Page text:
City Hall to pay $1M to GPL for electrification of New Vendors Mall
They were assured by City Mayor Hamilton Green that they would be able to access affordable electrical supply from the Guyana Power and Light Inc. (GPL), but even after five months and the official opening of the New Vendors Mall, ‘the occupants are still awaiting a transformer to facilitate the process.
The vendors recently disclosed that while business has improved in the recently overhauled facility, they are concerned that the lack of electricity could prove to be a disadvantage to their operations.
In fact, this predicament becomes evident according to Dawn Harris, the owner of Stall 92. Harris while attempting to get a sale from two curious customers related to this newspaper that she believes that in order for her boutique to thrive, the need for electricity is compulsory. “We applied to GPL, had my stall wired and everything and they said that they will get back to us. This is about five months ago,” Harris lamented.
She did not hesitate to emphasise the massive transformation of the Mall, but Denise Kellman, another vendor, is appealing to the relevant authorities to ensure that the electricity service is provided urgently.
According to her, she is hoping that action will be taken before the Christmas season when customers’ demands are known to increase considerably.
“If you notice now, the place getting dark earlier because it coming down to year end…” Kellman related that despite the Mall is a more attractive shopping venue which is secured by City Constables, without the availability of lights customers will not be inclined to indulge in late shopping there.
Both Sonia Johnson, of Stall 91, and Wonda Jones, of Stall 86 shared similar sentiments with this newspaper even as they offered their version on the reason for the delay in the provision of electricity.
They related that although vendors had applied for the GPL service and completed all of the necessary pre-requisites, the failure on the part the Mayor and City Council of Georgetown to provide a transformer has prevented the electrification process.
However, Williams in an invited comment yesterday, disclosed that the provision of the transformer is currently being finalised between the municipality and the power company through an agreement. The agreement document he said has already engaged the municipality’s attention and should have received the signature of the Acting Town Clerk, Mrs Yonette Pluck-Cort, and forwarded to the power company since Friday.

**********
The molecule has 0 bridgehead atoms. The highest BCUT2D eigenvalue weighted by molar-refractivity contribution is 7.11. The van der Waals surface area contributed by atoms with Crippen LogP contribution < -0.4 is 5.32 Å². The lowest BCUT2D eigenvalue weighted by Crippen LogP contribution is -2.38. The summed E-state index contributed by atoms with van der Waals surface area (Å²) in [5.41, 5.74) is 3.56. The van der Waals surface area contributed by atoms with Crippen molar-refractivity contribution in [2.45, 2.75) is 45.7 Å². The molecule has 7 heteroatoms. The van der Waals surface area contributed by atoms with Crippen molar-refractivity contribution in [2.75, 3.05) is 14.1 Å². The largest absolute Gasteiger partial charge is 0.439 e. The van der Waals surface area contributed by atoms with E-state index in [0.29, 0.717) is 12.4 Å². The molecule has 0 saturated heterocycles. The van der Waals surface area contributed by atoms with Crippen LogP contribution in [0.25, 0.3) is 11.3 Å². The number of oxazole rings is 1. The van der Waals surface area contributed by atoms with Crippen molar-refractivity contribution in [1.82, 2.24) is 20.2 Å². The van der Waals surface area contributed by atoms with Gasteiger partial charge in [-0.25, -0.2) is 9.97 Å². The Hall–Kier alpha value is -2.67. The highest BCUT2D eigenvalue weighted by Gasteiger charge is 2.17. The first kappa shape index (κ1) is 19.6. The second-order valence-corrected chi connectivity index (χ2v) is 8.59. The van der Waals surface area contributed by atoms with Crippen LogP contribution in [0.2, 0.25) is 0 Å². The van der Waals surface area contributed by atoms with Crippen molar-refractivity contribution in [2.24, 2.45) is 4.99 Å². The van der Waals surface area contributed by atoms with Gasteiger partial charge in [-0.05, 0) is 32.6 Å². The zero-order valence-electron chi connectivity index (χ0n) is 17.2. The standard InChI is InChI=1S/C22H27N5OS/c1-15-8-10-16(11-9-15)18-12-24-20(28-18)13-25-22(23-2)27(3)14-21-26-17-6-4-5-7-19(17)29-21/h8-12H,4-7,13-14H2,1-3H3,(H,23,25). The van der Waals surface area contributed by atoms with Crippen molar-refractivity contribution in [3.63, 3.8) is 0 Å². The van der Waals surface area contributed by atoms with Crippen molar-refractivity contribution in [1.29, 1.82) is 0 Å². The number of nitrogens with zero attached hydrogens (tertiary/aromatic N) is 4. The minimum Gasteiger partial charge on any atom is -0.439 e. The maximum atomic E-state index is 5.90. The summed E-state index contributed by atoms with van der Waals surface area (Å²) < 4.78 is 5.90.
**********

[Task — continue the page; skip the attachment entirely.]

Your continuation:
Based on the agreement, he divulged that the municipality will be obligated to pay a sum of $1M to GPL before the transformer is actually made available to allow the vendors to receive their supply of electricity.
But finding the requisite finance may not be an easy task according to Williams, who said that he expressed optimism that the municipality will be able to garner funds in time to facilitate last shopping for Christmas time.
At the recent commissioning of the Mall, Mayor Green had disclosed that vendors will become eligible for reduced electricity and water rate, with the latter service being optimal in its availability.
The original vendors’ mall, according to Clerk of Markets, Schulder Griffith, consisted of structures that were poorly built with old zinc sheets and plywood. This coupled with the fact that proper preparation of the land was not done also resulted in poor drainage among other problems.
The facility was and still is intended to help address the problem of roadside vending in the city.
But due to the condition of the facility, Griffith had said that some vendors opted to give up their stalls while others returned to the pavement leaving just about 30 percent occupancy at the site. But it was in preparation for Cricket World Cup in 2007, a group of prominent citizens started the Downtown Enhancement Committee chaired by Mr Chris Fernandes in collaboration with representatives from the council, worked tirelessly on a plan aimed at enhancing the new vendors’ mall.
But as the need for enhancement of the stall became more evident, the council, through its public health and markets committee chaired by Deputy Mayor Robert Williams, mandated that new designs for the stalls be created.
It was after several consultations with the new Vendors’ Mall Committee, that a new design was derived. It was put to plan by the Engineers’ Department.
“The new design displays large stalls and wider passages which allow for more customer- friendly shopping, less congestion and a display of a wider variety of goods and service. These include the provision of grocery stalls, salons and barber shop, internet cafes, haberdashery, boutiques, cafeterias, variety stalls and soon to open a printing service and pharmacy.”
Griffith said that the Mall which accommodates 184 stallholders now sports a common eating area where shoppers can relax in comfort.
Construction of all stalls, he said, was undertaken by vendors themselves, a feat which according to reports may have cost about $100M. The construction process was done under the guidance of the City Engineer’s Department and was monitored and supervised by Deputy Clerk of Markets, Mr Errol Brisport.